Banana Leaves Glasgow

Time to say goodbye to Bonnie Scotland and we intend to finish with flourish. For us that means drinking as much as possible in Glasgow, while remaining a beer or two behind a hangover. Tough job!

It’s especially tricky to be sober in this town, as Glasgow has some of the finest pubs in the country.

Feeling lazy the first night after a grueling travel day, we patronized the closest restaurant to this night’s downtown pub crawl.

Jamie Oliver’s Italian. I know, I know…The ambiance was horrendous–cookie cutter chain gang with artificial smiles. But my pasta was made well, even if overpriced. Noshes were alright: fried gnocchi and polenta. The polenta was too dry, but the fried gnocchi were playful and tasty. 

Glasgow is an impressive and attractive city with a lively young vibe. I like it a lot, as it is a place that warrants lots of digging and probing. Glasgow is not going to present itself to you on a silver platter. It needs you to engage it, to ask questions, to be open.
Night two of three we fared better for food, after some diligent poking around.
Banana Leaf is a Keralan hole-in-the-wall with formica tables and no fanfare. 90% of their business is take-away. The few who eat in house will occupy one of three tables in this authentically Indian joint. Tiny laptop speakers mounted on the walls were beyond their limits to inflict the tinny distorted sounds of bangra played too loud. Tribute to an educated Glaswegian populace, no diner so much as winced. The food at BL was solid. We ordered a Mangalorean style channa gussie, a tamarind-based fish curry, and a thick coconut green chili stewed chicken. I normally don’t eat chicken but had a feeling about this one, and the risk paid off. Each dish had its own unique flavor profile. They blended together well, with the balancing grace of lemon and tamarind. 
Third night we ate at another place called Banana Leaf. Only this Banana Leaf is a Malaysian restaurant.

I liked this BL instantly as well. It could stand its own in a Petaling Jaya mall. The presentation of chopsticks on the peanut set the stage for a super last supper. 

We ordered three things. Portions were suitable for the price. Fried fish head, with fried mee hoon, curry leaf, and cilantro. The presence of this dish and a fish head curry on the menu made me happy. We also ordered kankung belacan, a mainstay Malaysian veggie dish, and the house laksa.

The laksa was really satisfying. It was somewhere in between Sarawak and Singapore laksa–creamier and richer than Sarawak but more of an earthy vibe with hints of cinnamon, nutmeg and other warming herbs in the spice profile. This was not not made with a paste. The entire meal was a delight, as were the friendly staff from places we have fond memories of in Malaysia.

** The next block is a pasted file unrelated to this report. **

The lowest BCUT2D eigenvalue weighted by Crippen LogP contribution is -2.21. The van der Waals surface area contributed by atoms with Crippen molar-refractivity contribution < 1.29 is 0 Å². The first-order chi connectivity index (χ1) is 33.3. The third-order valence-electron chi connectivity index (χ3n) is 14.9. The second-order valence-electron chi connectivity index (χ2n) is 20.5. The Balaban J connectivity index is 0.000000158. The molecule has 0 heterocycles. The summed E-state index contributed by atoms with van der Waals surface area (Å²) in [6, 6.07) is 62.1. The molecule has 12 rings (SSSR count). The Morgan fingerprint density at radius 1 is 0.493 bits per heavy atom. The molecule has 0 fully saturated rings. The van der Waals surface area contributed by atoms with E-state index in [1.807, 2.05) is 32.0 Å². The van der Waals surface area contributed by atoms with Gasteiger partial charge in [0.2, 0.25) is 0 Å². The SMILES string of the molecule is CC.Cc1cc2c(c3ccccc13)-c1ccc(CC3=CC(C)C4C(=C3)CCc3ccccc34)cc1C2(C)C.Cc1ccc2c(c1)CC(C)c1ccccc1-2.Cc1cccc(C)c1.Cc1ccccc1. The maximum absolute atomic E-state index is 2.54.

Aussie-style geek coffee is slowly making an impact in Glasgow. We hit up three of the top coffee spots: Artisan Roast (partnered with the Edinburgh hot spot), Paper Cup, and Avenue G. The photo above is of Avenue G’s flat white. It was my favorite place of the three overall. The coffees at Paper Cup were a bit disappointing. I tried the Aeropress of the day, an Ethiopian bean, and found it thin and bland. Josh’s piccolo was too milky. A milky piccolo? Artisan Roast’s piccolo was quite the opposite–intense–and delish. 

And we did fulfill our goal of drinking a lot of whisky and beer. We hit up more than a dozen different pubs in out three days including a few we had not visited when we were first in Glasgow three years back. Those new to us included the putstanding Pot Still, a whisky-focused bar to rival the venerable Bon Accord; and several solid Wetherspoons like the Counting House with its cuppola and 19th century neoclassical interior. Like many Wetherspoons, Counting House is a former bank. 

Finally I just want to say Happy New Year, l’shanah tovah to all my tribe members out there. Had a magic discovery at the Bon Accord: the Jewish Whisky Company based right here in Glasgow and cellaring some fine, fine single malts like this one:

We sampled three Jewish Whisky Company bottlings, and all were super. The Dalmore was the richest and tasted like apples and honey, and honeycake. Great way to ring in 5774. 

Today we kiss Scotland goodbye and say hello to Malta: new country for us both.

2 Comments Add yours

  1. Duncan Bell says:

    good read Sunshine!


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